My family jokes that my first boyfriend was Darth Vader. I’d run wild through the house in my Underoos,
blanket cape flying in the air, belting refrains of the Star Wars theme. I’d alternate between fighting Vader and acting imposing like him as I played. What girl can resist the powerful, strong, tall dark and handsome type, right??
Our relationship was doomed from the start though. As soon as I understood that “dark” meant evil-killer-and-suppressor-of-everything-good-including-cute-puppies, I’d dig my face in to the couch pillows whenever he showed up (which, fortunately, was always preceded by the breathing. Thank you, George Lucas.)
Not all our fears are as easily escaped or even buffered. The biggest couch pillows in the world aren’t enough when we’re facing a divorce, job loss, financial crisis, or debilitating illness.
Or when you’re pressing into that purpose you know is inside, but don’t have a clue how you’ll live it out.
How do we face and defeat fears that catch us off guard like that? Or worse, ones that just linger on and on, with no hope for relief?
Churchill said it best, when confronting the fears of a war-ravaged Britain during WWII:
You can’t go through scary places and seasons in your life without turning right around and facing them head-on. So, in honor of my first boyfriend (ehem) here are some tools to beat your fears:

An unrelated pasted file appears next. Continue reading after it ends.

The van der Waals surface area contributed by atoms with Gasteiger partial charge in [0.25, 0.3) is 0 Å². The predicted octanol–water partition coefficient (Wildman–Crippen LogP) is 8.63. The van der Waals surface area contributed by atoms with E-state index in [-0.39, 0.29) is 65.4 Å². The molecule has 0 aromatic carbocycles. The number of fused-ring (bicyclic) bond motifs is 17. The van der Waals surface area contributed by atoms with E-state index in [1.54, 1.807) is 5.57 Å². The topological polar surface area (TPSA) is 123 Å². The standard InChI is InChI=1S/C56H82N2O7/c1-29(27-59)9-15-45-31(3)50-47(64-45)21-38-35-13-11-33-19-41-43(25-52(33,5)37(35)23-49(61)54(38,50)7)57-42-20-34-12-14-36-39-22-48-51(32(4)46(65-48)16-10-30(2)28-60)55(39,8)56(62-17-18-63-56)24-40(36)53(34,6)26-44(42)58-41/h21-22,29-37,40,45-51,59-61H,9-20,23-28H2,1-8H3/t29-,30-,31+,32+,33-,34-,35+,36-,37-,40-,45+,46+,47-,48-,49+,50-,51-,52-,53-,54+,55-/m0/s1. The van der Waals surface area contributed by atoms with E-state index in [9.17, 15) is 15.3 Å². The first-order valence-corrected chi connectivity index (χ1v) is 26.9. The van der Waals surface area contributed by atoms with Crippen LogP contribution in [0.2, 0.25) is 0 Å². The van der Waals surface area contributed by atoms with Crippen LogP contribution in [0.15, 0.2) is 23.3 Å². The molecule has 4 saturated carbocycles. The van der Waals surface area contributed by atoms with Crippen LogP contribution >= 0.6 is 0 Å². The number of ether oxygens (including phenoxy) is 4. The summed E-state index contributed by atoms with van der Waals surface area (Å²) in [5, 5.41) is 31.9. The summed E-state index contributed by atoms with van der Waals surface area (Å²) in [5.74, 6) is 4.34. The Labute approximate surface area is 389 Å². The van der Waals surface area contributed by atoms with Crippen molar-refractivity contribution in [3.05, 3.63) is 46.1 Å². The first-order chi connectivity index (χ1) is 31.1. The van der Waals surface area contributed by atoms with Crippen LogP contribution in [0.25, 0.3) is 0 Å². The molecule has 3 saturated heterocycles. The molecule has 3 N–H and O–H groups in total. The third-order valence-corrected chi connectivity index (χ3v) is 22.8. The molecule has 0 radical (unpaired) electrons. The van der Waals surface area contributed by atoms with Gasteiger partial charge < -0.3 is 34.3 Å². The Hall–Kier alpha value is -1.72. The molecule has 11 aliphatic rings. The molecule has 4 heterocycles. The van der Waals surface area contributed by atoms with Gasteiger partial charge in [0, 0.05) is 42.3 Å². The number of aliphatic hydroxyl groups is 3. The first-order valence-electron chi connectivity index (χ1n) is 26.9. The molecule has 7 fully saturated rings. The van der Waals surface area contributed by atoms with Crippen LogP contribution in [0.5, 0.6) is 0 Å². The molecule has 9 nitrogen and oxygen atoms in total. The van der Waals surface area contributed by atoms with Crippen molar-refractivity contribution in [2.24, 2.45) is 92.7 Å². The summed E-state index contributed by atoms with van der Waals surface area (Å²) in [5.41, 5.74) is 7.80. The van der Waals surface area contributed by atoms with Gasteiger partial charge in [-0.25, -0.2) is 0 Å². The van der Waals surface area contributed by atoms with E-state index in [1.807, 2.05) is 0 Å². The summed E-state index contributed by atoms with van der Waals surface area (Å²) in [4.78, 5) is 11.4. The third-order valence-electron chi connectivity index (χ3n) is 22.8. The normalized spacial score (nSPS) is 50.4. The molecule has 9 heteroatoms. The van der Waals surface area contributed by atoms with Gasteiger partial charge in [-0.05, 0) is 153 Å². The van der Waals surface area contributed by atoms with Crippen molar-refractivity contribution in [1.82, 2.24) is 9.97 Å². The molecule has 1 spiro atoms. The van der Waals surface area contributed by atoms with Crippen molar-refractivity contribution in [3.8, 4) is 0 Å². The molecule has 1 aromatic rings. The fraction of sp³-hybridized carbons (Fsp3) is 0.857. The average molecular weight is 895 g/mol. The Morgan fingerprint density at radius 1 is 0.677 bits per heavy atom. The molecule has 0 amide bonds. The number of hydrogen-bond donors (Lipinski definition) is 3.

View the issue or situation from God’s standpoint. Know the truth. Know His word. Hold on to the promises. Listen to it. Read it. Speak it. Memorize it. The more of God’s truth is in your mind, the more you’ll view the situation from his standpoint of power and hope.
Adjust your expectations (of yourself and others). Put a little margin back into your life so you can process the feelings, see things from God’s view, get the rest you need during that added stress.
Decide to never ever ever give up. (Because seriously, if you think it’s scary where you are now, imagine how bad it will be if you just decide to build a house and live there!)
Envision you: with courage. Think thoughts like this: If I wasn’t scared out of my pants right now, how would I feel? Or if I wasn’t shaking in my boots right now, where else could I invest my energy? Fear paralyzes us, but the underlying or accompanying feelings of grief, sadness, embarrassment, or disappointment are ones we can process without the adrenaline onslaught.
Rely on your team. The rebels in Star Wars lasted as long as they did because they were a team. They met together regularly, discussed strategies, encouraged one another and went to battle together. Fear preys on us most when we’re alone, so stick to your team (which includes God who’s assured you “I will never leave you nor forsake you.”)
Don’t let that scary Vader breathing keep you from moving forward today. Use the View-Adjust-Decide-Envision-Rely tools and beat him at his own game.
The Rebel Alliance (a.k.a. your family and friends) will thank you for it!